News

Build background transitions with CSS and JS

Discover how to create smooth background transitions on rollover

Build-background-transitions-with-CSS-and-JS

Build background transitions with CSS and JS

inspirationhttp://series.canalsat.fr

Navigation is a subject that fascinates many web designers and here at Web Designer HQ we are obsessed with discovering unique uses of navigation.

Canalsat has released a micro site to show off the series’ that it has aired on its channels. The site is really just a giant list of links, but it’s what Canalsat has done with this that makes it so interesting.

The background of the site is an image but it’s subtly faded so that it remains in the background. When the user rolls over one of the links for the series, the background changes by fading in a new background image and making it scale down in size. The effect works very nicely and makes full use of the background without taking over or distracting from the links in the foreground.

DOWNLOAD TUTORIAL FILES

Get started

We are going to create background transitions between images just like on the Canalsat Series website. In the body section of your page add the following tags. Here we are creating a <div> that holds the images and the links in an unordered list.

001    <div id=”bg”>
002            <img id=”bg-one” src=”images/wsi2.jpg” />
003            <img id=”bg-two” class=”hidden” src=”images/wsi3.jpg” />
004            <img id=”bg-three” class=”hidden” src=”images/wsi.jpg” />
005            <ul>
006            <a href=”#”><li id=”one”>Link One</li></a>
007            <a href=”#”><li id=”two”>Link Two</li></a>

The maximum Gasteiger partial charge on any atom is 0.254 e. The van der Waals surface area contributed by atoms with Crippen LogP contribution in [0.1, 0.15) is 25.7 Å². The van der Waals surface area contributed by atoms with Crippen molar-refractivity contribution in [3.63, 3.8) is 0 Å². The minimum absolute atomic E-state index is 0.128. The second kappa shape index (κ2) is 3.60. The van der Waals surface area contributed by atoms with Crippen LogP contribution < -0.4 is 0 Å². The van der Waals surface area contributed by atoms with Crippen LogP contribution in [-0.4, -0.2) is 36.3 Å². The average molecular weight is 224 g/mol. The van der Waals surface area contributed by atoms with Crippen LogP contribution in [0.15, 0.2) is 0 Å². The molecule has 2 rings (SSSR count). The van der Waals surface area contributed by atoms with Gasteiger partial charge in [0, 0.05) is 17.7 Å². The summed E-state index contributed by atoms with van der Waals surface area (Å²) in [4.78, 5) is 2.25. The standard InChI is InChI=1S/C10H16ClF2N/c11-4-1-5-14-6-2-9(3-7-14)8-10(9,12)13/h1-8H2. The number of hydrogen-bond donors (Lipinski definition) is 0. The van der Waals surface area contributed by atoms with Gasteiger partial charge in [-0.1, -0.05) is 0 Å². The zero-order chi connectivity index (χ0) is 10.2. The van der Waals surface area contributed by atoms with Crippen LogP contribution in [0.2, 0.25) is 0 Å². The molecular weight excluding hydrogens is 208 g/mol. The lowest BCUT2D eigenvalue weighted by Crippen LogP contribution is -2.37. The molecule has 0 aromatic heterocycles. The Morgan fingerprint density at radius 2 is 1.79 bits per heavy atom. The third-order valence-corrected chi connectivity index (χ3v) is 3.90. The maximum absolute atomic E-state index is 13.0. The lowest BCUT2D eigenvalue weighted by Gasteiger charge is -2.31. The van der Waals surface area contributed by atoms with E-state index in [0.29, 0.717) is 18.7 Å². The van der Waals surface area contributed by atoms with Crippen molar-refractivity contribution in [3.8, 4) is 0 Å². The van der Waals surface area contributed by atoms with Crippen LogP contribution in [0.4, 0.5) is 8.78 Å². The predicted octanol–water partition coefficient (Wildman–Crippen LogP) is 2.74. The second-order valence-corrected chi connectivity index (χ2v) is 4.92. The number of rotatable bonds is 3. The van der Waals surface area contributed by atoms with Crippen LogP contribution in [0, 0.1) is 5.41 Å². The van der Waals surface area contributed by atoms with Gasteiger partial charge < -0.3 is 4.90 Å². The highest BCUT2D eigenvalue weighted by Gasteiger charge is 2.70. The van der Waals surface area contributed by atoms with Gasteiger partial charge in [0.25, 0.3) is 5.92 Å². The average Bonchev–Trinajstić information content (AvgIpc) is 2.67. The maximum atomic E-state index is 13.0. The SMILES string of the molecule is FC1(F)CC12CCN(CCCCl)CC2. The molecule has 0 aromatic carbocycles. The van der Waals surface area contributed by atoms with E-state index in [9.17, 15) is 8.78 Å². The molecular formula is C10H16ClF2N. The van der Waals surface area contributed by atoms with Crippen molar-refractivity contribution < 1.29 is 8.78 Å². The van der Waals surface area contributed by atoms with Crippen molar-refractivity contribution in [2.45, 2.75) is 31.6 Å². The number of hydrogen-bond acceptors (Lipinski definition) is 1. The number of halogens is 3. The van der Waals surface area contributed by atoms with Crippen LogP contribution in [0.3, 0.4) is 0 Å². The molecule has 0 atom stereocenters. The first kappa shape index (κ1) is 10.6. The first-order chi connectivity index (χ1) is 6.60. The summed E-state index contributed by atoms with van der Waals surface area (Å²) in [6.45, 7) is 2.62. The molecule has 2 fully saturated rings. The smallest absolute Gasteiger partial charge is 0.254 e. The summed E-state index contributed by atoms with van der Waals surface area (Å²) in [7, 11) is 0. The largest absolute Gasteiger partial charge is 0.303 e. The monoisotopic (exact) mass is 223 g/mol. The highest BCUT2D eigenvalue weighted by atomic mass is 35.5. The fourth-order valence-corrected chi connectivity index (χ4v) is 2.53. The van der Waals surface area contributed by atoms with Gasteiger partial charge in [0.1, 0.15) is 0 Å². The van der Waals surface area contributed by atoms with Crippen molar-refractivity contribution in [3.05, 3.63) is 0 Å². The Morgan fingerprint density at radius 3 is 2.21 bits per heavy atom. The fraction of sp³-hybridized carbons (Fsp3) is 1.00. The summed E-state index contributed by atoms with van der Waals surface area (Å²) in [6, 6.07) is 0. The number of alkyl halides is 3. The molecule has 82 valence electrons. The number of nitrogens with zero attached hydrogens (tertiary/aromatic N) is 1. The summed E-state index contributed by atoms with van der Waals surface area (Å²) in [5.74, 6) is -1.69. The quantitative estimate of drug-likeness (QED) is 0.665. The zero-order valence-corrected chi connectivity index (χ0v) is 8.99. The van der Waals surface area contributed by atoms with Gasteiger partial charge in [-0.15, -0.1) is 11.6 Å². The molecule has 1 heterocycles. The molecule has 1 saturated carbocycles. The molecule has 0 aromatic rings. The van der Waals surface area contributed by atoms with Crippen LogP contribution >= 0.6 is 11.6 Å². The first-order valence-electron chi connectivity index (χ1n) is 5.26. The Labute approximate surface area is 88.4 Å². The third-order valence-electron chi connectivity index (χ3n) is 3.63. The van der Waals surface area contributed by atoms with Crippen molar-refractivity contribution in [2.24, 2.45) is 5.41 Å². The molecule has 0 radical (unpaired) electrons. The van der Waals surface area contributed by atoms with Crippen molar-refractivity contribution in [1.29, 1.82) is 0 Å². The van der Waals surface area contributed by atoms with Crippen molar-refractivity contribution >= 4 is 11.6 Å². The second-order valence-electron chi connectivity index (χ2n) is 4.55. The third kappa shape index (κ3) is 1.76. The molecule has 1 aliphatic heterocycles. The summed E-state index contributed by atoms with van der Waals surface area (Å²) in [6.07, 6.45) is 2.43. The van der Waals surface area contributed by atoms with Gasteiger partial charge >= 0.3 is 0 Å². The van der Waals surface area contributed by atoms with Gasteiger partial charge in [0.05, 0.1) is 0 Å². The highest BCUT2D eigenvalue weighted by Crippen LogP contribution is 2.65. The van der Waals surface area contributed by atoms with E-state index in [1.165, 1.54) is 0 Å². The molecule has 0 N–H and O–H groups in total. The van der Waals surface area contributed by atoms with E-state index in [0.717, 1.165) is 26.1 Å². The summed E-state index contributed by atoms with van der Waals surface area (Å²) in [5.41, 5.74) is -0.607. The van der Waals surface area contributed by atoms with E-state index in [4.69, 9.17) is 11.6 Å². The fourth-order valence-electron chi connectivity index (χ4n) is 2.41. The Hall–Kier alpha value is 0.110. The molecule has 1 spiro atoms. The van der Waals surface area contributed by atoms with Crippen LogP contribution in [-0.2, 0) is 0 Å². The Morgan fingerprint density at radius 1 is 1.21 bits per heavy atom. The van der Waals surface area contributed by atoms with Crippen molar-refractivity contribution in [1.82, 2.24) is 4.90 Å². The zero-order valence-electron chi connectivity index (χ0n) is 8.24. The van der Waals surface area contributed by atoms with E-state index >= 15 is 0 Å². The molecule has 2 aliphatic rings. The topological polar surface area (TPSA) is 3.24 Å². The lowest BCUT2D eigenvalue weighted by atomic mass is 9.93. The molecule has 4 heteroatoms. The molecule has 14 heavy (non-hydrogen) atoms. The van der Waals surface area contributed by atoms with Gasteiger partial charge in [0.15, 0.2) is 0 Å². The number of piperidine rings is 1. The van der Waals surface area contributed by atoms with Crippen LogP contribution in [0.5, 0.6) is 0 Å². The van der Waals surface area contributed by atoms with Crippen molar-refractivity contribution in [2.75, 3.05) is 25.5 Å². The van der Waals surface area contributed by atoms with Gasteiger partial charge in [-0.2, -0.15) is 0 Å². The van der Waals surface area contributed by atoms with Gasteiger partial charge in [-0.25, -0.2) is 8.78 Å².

008            <a href=”#”><li id=”three”>Link Three</li></a>
009            </ul>
010        </div> 

Style the content

We need to style the content correctly to make it work, so add these tags to the head section of the page. Here we position the background element, which could easily be 100% the size of the browser. We also position the images and hide all of them but one.

001    <style>
002        #bg {
003            position:relative;
004            height:281px; width:450px;
005            margin:0 auto;
006            background: #000;
007        }
008        img {position:absolute;left:0;}
009        .hidden {display: none;}

Position the menu

Over the top of the images we add the menu, which is the unordered list. Here we position it centrally with a white border underneath it. We’ve added a simple rollover to the actual list but you could also make use of CSS transitions in here too.

001    #bg ul{ 
002                width:450px;
003                position:absolute;
004                list-style: none; text-align: center; 
005                left:0; margin: 0; padding: 0;  
006            }
007            a {text-decoration: none; color: #fff;}
008            li {padding: 20px; border-bottom: 1px solid #fff;}
009            li:hover {background: #000;}    
010        </style>
011    

Start the JavaScript code

Before the closing body tag, let’s link up to jQuery and then we’ll run a ‘document ready’ function to ensure the document has loaded. Here we are grabbing the first background as that is currently displayed – when we rollover other menu items this will fade out.

001    <script src=”js/jquery.min.js”></script>
002        <script>
003            $(function() {
004                var lastOver = $(“#bg-one”);
005                var over;
006    

Add the <div> tags

Now we detect if the mouse has rolled over any of the list elements. If so, we grab the current one and fade in the appropriate background while fading out the last background on display. Save this and test in the browser to see it working properly.

001    $( “li” ).mouseover(function() {
002                    over = “#bg-”+this.id;
003                    $(over).fadeIn(“slow”);
004                    lastOver.fadeOut(“slow”);
005                    lastOver = $(over);
006                });
007            });
008        </script>
009    
×